10. The method according to claim 5, further comprising: providing a mould defining a cavity having a first opening and an opposed second opening; covering the first opening with a laminar barrier material; punching the barrier from the laminar barrier material by inserting a first punch into the cavity through the first opening; placing one or more particulate components in the cavity through the second opening; providing the thermally-activatable adhesive between the one or more particulate components and the barrier; compressing the one or more particulate components to form the combustible heat source; affixing the barrier to the end face of the combustible heat source by inserting a second punch into the cavity through the second opening; ejecting the combustible heat source having the affixed barrier from the mould; and heating the combustible heat source with the affixed barrier to activate the thermally-activatable adhesive.

11. The method according to claim 8, further comprising heating the combustible heat source with the affixed barrier to a temperature of between about 75.degree. C. and about 95.degree. C.

12. The method according to claim 8, wherein the thermally-activatable adhesive is applied to the laminar barrier material prior to covering the first opening with the laminar barrier material.

13. The method according to claim 12, wherein the laminar barrier material is co-laminated with a layer of the thermally-activatable adhesive.

14. The method according to claim 9, wherein the laminar barrier material is co-laminated with a layer of the thermally-activatable adhesive and a layer of the moisture-activatable adhesive.
Description



CROSS REFERENCE TO RELATED APPLICATION

This application is a U.S. national stage application under 35 U.S.C. .sctn. 371 of PCT/EP2015/053945, filed on Feb. 25, 2015, and claims the benefit of priority under 35 U.S.C. .sctn. 119 from prior EP Application No. 14157022.6, filed on Feb. 27, 2014, the entire contents of each of which are incorporated herein by reference.

TECHNICAL FIELD

The present invention relates to a combustible heat source for a smoking article having a barrier affixed to an end face thereof and a method of manufacturing a combustible heat source for a smoking article having a barrier affixed to an end face thereof.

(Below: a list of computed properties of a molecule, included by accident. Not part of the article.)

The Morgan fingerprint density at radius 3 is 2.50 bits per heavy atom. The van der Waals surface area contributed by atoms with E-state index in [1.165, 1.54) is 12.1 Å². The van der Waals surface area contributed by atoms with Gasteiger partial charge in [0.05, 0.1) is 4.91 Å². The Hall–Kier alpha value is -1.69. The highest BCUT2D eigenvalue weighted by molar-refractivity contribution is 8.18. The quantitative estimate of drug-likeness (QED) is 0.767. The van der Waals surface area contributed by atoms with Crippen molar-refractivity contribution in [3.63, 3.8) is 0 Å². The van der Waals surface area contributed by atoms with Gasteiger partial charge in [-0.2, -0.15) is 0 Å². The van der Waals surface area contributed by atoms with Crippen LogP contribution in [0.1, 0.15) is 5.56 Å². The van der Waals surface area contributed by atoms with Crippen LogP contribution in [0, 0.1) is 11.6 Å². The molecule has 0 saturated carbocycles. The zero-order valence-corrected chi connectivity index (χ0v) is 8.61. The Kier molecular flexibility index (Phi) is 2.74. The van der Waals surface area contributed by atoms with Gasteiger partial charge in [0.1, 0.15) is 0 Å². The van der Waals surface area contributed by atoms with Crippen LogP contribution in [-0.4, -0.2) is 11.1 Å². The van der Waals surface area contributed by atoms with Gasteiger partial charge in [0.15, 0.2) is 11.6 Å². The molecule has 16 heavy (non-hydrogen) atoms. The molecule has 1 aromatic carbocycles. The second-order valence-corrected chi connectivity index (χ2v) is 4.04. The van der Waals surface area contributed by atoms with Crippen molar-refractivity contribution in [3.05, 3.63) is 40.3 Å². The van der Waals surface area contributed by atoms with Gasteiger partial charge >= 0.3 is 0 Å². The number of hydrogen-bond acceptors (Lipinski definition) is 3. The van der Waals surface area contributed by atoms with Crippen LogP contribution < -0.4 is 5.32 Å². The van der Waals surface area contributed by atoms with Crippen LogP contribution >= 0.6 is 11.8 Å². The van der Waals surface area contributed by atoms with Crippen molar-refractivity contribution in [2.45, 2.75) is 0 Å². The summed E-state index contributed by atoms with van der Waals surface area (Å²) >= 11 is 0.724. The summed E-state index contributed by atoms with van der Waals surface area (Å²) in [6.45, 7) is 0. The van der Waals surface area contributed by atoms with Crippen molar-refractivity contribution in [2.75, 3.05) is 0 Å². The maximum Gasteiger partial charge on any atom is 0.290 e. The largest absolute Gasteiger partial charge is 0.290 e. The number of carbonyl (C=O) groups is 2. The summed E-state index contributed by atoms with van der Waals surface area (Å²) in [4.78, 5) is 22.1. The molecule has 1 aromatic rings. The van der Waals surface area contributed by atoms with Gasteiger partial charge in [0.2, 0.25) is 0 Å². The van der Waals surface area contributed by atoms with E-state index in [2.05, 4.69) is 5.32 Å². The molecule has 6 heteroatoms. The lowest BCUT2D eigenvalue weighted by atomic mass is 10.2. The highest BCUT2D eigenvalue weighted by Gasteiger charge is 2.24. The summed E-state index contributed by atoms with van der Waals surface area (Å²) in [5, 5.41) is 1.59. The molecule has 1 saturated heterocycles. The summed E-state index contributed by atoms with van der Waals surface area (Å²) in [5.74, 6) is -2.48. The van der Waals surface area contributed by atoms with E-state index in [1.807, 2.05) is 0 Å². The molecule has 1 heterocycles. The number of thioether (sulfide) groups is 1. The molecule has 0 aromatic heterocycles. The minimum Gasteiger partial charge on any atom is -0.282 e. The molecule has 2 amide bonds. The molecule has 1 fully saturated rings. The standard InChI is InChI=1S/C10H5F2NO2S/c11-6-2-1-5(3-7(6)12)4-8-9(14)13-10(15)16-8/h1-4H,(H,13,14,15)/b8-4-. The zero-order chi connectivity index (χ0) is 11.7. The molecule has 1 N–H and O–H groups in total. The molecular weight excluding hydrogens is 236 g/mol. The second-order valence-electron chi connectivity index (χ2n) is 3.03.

DESCRIPTION OF THE RELATED ART

A number of smoking articles in which tobacco is heated rather than combusted have been proposed in the art. One aim of such `heated` smoking articles is to reduce known harmful smoke constituents of the type produced by the combustion and pyrolytic degradation of tobacco in conventional cigarettes. In one known type of heated smoking article, an aerosol is generated by the transfer of heat from a combustible heat source to an aerosol-forming substrate located downstream of the combustible carbonaceous heat source. During smoking, volatile compounds are released from the aerosol-forming substrate by heat transfer from the combustible heat source and entrained in air drawn through the smoking article. As the released compounds cool, they condense to form an aerosol that is inhaled by the user.

For example, WO-A2-2009/022232 discloses a smoking article comprising a combustible heat source, an aerosol-forming substrate downstream of the combustible heat source, and a heat-conducting element around and in direct contact with a rear portion of the combustible heat source and an adjacent front portion of the aerosol-forming substrate.

The combustible heat sources of heated smoking articles may comprise one or more additives to aid ignition or combustion of the combustible heat source. To facilitate aerosol formation, the aerosol-forming substrates of heated smoking articles typically comprise a polyhydric alcohol such as glycerine or other aerosol-former.

In the smoking article disclosed in WO-A2-2009/022232 the front end face of the aerosol-forming substrate is in direct contact with the rear end face of the combustible heat source. However, it is also known to provide heated smoking articles comprising a combustible heat source having a barrier affixed to the rear end face thereof and an aerosol-forming substrate located downstream of the rear end face of the combustible heat source and the barrier.

The barrier may advantageously prevent or inhibit migration of the aerosol-former from the aerosol-forming substrate to the combustible heat source during storage and use of the heated smoking article, and so avoid or reduce decomposition of the aerosol-former during use of the heated smoking article. The barrier may also advantageously limit or prevent migration of other volatile components of the aerosol-forming substrate from the aerosol-forming substrate to the combustible heat source during storage and during use of smoking articles according to the invention.

Alternatively or in addition, the barrier may advantageously limit the temperature to which the aerosol-forming substrate is exposed during ignition or combustion of the combustible heat source, and so help to avoid or reduce thermal degradation or combustion of the aerosol-forming substrate during use of the heated smoking article.

Alternatively or in addition, the barrier may advantageously prevent or inhibit combustion and decomposition products formed during ignition and combustion of the combustible heat source from entering air drawn through the heated smoking article during use thereof. This is particularly advantageous where the combustible heat source comprises one or more additives to aid ignition or combustion of the combustible heat source or a combination thereof.